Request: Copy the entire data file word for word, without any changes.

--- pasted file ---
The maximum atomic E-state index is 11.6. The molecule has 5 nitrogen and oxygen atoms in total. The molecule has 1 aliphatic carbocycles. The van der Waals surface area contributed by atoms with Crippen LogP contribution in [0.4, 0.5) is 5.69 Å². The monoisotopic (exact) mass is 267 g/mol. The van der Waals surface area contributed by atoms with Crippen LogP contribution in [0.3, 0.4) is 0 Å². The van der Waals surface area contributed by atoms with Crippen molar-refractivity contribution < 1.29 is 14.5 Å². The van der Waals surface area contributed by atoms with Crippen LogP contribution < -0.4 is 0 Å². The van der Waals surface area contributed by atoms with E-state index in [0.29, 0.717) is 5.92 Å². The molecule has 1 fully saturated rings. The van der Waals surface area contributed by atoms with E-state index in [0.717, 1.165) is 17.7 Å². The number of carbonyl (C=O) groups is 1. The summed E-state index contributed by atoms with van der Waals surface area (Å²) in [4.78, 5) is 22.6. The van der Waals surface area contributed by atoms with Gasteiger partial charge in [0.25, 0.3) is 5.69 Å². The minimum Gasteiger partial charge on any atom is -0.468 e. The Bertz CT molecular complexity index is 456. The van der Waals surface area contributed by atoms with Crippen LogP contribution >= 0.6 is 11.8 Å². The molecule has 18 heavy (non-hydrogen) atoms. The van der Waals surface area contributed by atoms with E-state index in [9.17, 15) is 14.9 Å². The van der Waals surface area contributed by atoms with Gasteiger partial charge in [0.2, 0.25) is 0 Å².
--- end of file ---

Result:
The maximum atomic E-state index is 11.6. The molecule has 5 nitrogen and oxygen atoms in total. The molecule has 1 aliphatic carbocycles. The van der Waals surface area contributed by atoms with Crippen LogP contribution in [0.4, 0.5) is 5.69 Å². The monoisotopic (exact) mass is 267 g/mol. The van der Waals surface area contributed by atoms with Crippen LogP contribution in [0.3, 0.4) is 0 Å². The van der Waals surface area contributed by atoms with Crippen molar-refractivity contribution < 1.29 is 14.5 Å². The van der Waals surface area contributed by atoms with Crippen LogP contribution < -0.4 is 0 Å². The van der Waals surface area contributed by atoms with E-state index in [0.29, 0.717) is 5.92 Å². The molecule has 1 fully saturated rings. The van der Waals surface area contributed by atoms with E-state index in [0.717, 1.165) is 17.7 Å². The number of carbonyl (C=O) groups is 1. The summed E-state index contributed by atoms with van der Waals surface area (Å²) in [4.78, 5) is 22.6. The van der Waals surface area contributed by atoms with Gasteiger partial charge in [0.25, 0.3) is 5.69 Å². The minimum Gasteiger partial charge on any atom is -0.468 e. The Bertz CT molecular complexity index is 456. The van der Waals surface area contributed by atoms with Crippen LogP contribution >= 0.6 is 11.8 Å². The molecule has 18 heavy (non-hydrogen) atoms. The van der Waals surface area contributed by atoms with E-state index in [9.17, 15) is 14.9 Å². The van der Waals surface area contributed by atoms with Gasteiger partial charge in [0.2, 0.25) is 0 Å².